The lover of convicted killer Simon Gittany will not be in court for his sentencing, amid reports she has signed a deal with Channel Seven to hold her silence.
A Sunday Night reporter had told journalists sitting in court that Rachelle Louise was not coming to hear how long Gittany would be sentenced to spend behind bars.
Gittany's brother and sister and a few family members are waiting in the public gallery with no signs of Ms Louise at 10am.
Gittany, 40, was convicted of killing his fiancee Lisa Harnum by throwing her off a Sydney high rise on a July morning two years go.
Ms Louise's no-show is a complete contrast to a circus-like protest she held last week during Gittany's sentencing hearing.
She and the Gittany clan entered the Supreme Court complex holding a number of placards with points they claimed proved his innocence.
Ms Louise told Channel Seven she "knows" her boyfriend is innocent.
"I don't make a statement based on something Simon's told me. I have worked through the case completely," she said.
"Simon is an innocent person and someone needs to help him, and that is exactly what I'm doing and I plan on standing by him until justice prevails," she said.
On the morning of the murder, Gittany grabbed Ms Harnum by the throat in a possessive rage as she tried to flee and dragged her back inside.
Neighbours say they heard a woman screaming "Please help me! God, help me!" followed by a man's voice, and then complete silence.
Gittany had knocked the young woman out, the trial judge, Justice Lucy McCallum found.
He then carried her out to the balcony and "unloaded" her over the edge.
This was Ms Harnum's punishment for making one final, desperate attempt to leave her controlling, dominating boyfriend.
For weeks she had been planning to go, leaving bags of clothes with her personal trainer and a counsellor so that Gittany's suspicions would not be aroused, and discussing one-way flights back to Canada with her mother.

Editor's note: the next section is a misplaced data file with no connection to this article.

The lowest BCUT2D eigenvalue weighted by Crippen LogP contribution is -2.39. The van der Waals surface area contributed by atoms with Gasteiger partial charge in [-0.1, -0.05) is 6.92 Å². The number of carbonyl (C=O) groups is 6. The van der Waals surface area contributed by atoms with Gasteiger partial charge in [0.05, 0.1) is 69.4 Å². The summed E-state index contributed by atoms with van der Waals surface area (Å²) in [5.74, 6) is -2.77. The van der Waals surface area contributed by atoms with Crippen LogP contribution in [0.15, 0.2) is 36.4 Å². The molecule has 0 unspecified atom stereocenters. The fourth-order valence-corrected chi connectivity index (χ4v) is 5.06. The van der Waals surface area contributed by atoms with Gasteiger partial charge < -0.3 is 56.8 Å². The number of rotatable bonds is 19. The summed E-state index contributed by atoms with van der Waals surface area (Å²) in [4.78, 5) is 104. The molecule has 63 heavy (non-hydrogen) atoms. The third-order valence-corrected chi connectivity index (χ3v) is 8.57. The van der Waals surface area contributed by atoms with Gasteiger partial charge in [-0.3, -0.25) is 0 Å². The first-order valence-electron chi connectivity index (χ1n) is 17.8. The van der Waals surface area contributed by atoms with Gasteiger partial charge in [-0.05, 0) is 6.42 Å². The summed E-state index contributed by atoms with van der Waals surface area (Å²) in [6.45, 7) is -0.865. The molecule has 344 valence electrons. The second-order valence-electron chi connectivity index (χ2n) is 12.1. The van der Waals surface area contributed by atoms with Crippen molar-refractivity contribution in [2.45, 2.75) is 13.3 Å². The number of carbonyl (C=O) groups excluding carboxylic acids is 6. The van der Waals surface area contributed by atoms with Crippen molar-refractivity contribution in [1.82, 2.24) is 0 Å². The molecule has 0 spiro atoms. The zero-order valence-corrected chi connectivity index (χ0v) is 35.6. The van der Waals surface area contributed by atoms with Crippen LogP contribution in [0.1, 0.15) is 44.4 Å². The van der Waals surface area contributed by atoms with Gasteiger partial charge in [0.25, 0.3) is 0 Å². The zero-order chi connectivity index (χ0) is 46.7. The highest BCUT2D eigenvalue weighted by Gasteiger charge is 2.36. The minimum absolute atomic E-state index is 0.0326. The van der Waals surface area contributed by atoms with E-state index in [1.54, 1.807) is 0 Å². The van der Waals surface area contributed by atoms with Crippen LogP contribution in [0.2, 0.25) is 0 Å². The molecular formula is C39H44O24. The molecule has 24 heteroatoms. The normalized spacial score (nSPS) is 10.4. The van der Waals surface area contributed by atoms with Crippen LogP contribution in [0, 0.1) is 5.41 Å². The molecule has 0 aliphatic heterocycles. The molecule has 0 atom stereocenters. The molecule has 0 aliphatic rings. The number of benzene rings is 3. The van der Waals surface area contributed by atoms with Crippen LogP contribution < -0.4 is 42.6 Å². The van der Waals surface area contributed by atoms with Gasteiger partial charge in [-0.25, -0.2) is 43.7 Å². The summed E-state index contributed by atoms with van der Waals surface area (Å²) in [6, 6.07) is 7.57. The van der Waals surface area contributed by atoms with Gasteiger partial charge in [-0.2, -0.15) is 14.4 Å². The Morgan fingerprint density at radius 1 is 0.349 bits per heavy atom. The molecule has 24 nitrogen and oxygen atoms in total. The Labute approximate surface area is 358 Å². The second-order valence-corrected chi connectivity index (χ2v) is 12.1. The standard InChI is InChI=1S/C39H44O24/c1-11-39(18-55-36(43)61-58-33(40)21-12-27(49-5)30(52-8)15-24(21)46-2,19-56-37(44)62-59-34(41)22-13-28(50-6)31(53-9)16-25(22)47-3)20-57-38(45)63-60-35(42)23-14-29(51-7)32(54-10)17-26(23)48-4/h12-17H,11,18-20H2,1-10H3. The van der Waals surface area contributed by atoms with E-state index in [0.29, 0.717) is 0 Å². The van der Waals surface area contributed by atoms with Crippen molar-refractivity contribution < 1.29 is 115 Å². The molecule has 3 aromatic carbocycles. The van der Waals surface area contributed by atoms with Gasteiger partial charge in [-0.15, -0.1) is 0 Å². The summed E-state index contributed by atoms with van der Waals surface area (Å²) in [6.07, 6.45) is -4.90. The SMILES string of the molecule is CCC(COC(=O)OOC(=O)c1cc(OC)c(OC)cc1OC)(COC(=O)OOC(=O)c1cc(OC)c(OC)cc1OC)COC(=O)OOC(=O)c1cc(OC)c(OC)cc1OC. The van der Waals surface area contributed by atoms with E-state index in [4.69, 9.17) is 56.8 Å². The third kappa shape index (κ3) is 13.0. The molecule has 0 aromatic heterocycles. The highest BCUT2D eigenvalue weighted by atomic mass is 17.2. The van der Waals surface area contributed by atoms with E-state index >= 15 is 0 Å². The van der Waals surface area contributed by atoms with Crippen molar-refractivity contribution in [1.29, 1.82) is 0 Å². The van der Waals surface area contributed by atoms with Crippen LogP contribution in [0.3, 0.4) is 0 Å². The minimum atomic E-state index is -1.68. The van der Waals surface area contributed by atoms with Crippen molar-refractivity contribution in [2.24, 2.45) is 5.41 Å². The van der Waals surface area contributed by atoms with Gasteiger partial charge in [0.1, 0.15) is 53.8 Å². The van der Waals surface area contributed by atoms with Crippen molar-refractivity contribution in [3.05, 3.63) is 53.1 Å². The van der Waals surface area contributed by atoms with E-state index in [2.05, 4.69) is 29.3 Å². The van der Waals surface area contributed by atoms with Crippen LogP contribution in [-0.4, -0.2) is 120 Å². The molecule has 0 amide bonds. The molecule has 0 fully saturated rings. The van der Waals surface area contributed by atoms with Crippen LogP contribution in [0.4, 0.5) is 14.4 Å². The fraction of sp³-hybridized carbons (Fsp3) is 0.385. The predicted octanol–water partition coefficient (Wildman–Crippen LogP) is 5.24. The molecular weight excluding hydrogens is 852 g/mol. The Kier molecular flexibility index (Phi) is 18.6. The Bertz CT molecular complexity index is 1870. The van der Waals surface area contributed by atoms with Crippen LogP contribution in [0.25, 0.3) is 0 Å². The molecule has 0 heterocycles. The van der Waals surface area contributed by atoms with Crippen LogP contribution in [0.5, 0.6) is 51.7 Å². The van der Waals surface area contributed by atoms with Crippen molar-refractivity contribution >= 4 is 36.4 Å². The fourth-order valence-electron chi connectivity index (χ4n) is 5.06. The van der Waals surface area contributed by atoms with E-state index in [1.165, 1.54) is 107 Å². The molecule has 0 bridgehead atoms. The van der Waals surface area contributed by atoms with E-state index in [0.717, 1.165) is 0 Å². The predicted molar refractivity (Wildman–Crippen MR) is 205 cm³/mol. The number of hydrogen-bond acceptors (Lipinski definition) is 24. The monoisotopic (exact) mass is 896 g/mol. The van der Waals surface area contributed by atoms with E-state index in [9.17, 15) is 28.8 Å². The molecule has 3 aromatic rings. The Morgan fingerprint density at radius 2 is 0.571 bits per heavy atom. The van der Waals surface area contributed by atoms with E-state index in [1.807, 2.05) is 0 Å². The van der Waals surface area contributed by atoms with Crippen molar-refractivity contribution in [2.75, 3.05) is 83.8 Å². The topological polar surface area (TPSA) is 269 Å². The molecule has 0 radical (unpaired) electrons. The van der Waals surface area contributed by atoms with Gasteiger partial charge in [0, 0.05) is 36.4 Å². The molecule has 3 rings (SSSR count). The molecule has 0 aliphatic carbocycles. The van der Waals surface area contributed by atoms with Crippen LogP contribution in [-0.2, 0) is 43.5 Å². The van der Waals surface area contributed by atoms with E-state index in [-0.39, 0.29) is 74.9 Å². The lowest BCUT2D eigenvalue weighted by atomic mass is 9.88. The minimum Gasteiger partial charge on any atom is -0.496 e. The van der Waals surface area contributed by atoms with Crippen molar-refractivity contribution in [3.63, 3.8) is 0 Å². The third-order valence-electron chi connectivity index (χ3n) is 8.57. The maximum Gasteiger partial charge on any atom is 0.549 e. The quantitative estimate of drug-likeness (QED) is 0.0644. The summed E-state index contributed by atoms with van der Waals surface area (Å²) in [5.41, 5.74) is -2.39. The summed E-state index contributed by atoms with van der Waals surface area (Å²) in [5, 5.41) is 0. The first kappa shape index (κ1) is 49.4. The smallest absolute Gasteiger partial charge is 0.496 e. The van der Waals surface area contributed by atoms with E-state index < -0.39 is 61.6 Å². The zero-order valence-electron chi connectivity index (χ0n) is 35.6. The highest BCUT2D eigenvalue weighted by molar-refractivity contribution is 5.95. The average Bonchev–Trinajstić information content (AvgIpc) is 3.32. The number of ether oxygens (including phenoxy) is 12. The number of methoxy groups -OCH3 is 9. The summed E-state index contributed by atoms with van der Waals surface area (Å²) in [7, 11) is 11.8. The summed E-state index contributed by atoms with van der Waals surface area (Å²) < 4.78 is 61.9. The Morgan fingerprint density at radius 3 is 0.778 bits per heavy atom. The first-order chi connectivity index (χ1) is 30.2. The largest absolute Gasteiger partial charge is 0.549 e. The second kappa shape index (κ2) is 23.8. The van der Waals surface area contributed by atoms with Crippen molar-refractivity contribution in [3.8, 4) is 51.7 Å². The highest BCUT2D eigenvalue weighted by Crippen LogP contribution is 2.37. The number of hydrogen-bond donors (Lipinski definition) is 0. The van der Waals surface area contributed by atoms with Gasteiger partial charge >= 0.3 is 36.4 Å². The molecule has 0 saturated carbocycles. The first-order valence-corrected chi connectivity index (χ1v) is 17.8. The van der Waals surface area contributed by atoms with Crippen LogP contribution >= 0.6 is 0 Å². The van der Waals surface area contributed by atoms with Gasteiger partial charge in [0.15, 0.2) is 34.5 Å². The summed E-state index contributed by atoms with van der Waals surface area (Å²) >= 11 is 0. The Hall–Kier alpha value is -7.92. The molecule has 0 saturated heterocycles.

When Gittany discovered the plan, he was consumed by rage.
"For all his vigilance, his errant fiancee had found a way to secretly remove her belongings," Justice McCallum said.
Virtually from the start of his relationship with Ms Harnum, Gittany exhibited a burning need to control virtually every aspect of her life - how she dressed, where she went and how she behaved.
When police arrived at the murder scene on the corner of Liverpool and Elizabeth streets, they found a torn-up note in the woman's jeans pocket with the words "there are surveillance cameras inside and outside the house" scrawled in her distinctive handwriting.
This was a reference to the near-constant surveillance Gittany kept his girlfriend under, including monitoring her text messages through a program he had secretly installed on her phone and a bristle of CCTV cameras monitoring the apartment.
During the sentencing process the Crown prosecutor, Mark Tedeschi, QC, described the murder as "cold and calculating", submitting that that it warranted a minimum sentence of 20 years in jail.
The defence argued that the sentence should be "significantly less" than 20 years.